2017 was an interesting year the cloud, one that saw both the continued power of Amazon Web Services over the industry and the success of an open-source community project that forced the market leader to follow the herd.
It’s been clear for some time that cloud computing is past the evangelical stage. Once distrusted by anyone other than startups, who didn’t have the budget to go in a different direction, cloud computing strategies are now a requirement for just about every CIO at a large or medium-size company.
This trend rewarded the existing players handsomely in 2017. The entire market is expected to grow 38 percent in 2017, according to IDC, led by Amazon Web Services and its $18 billion cloud infrastructure revenue run-rate. Microsoft Azure, Google Cloud Platform, IBM, Alibaba, and a host of others are further behind, but Microsoft and Google are growing at nearly a 100 percent clip as businesses new and old embrace the cloud.
AWS continued to dominate cloud computing in 2017, as it has since it launched its first service more than a decade ago. Despite rapid growth by Microsoft and Google, Amazon’s market share doesn’t seem to have suffered, and it will end the year where it began; as the first name on the list of anyone considering a public cloud infrastructure strategy.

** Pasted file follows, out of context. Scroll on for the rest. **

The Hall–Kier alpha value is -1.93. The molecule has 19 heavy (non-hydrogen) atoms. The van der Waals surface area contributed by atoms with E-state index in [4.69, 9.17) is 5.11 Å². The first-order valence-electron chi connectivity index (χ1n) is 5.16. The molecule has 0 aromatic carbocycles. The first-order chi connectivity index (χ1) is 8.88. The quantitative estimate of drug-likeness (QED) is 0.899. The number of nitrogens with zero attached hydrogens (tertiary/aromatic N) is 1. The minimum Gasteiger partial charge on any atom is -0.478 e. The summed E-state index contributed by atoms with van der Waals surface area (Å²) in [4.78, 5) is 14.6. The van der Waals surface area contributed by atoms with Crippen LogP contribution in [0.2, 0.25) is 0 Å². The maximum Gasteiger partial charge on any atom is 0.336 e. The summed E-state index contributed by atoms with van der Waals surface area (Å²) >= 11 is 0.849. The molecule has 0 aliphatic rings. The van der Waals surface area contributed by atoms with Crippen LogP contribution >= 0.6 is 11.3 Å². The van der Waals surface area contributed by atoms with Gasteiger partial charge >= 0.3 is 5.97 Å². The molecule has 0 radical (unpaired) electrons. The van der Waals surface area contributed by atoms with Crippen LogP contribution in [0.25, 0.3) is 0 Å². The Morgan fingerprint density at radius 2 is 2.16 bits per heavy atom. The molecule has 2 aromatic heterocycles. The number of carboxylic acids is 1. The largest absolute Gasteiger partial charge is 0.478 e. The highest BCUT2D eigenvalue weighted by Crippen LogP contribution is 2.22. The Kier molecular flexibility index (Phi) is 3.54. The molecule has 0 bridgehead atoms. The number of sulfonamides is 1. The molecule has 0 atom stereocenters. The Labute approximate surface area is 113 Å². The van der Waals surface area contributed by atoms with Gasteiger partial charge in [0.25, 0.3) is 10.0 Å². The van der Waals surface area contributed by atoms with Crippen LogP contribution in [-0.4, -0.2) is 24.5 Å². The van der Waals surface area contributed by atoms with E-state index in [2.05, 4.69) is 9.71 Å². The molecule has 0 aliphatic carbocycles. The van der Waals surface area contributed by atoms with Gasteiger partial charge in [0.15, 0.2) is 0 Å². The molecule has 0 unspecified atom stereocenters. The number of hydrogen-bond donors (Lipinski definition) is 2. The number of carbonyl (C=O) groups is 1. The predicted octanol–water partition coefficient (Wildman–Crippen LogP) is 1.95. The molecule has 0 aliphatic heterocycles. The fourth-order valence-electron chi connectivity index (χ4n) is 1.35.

There’s still lots of room for everyone to grow. Cloud holdouts are starting to sign deals with more regularity, perhaps encouraged by the rollout of the first broad-based ad campaign launched by AWS in hopes of getting conservative CIOs on board with the cloud. And the competition amongst cloud vendors to introduce new services for existing customers helps increase the amount of activity on their platforms, which translates to dollars.
Yet the most prominent development of 2017 — the embrace of Kubernetes as a de facto standard for container management — points toward a future in which cloud customers hedge their bets across multiple vendors.
Getting the containers to dance
It was definitely quite the year for the backers of Kubernetes, which the industry appears to have settled on as the go-to method for managing container deployments. Containers allow software organizations to deploy their applications across multiple servers with far less overhead than virtual machines, and they have exploded in popularity as a deployment method for new cloud-native applications.
Kubernetes allows operations teams to schedule and deploy those containers in clusters, managing demand and keeping everything more or less under control. Yet Kubernetes comes with quite a learning curve, and 2017 saw Microsoft and AWS roll out managed Kubernetes services to help their customers get on board. (Google, where Kubernetes was originally developed, has offered such a service for several years.)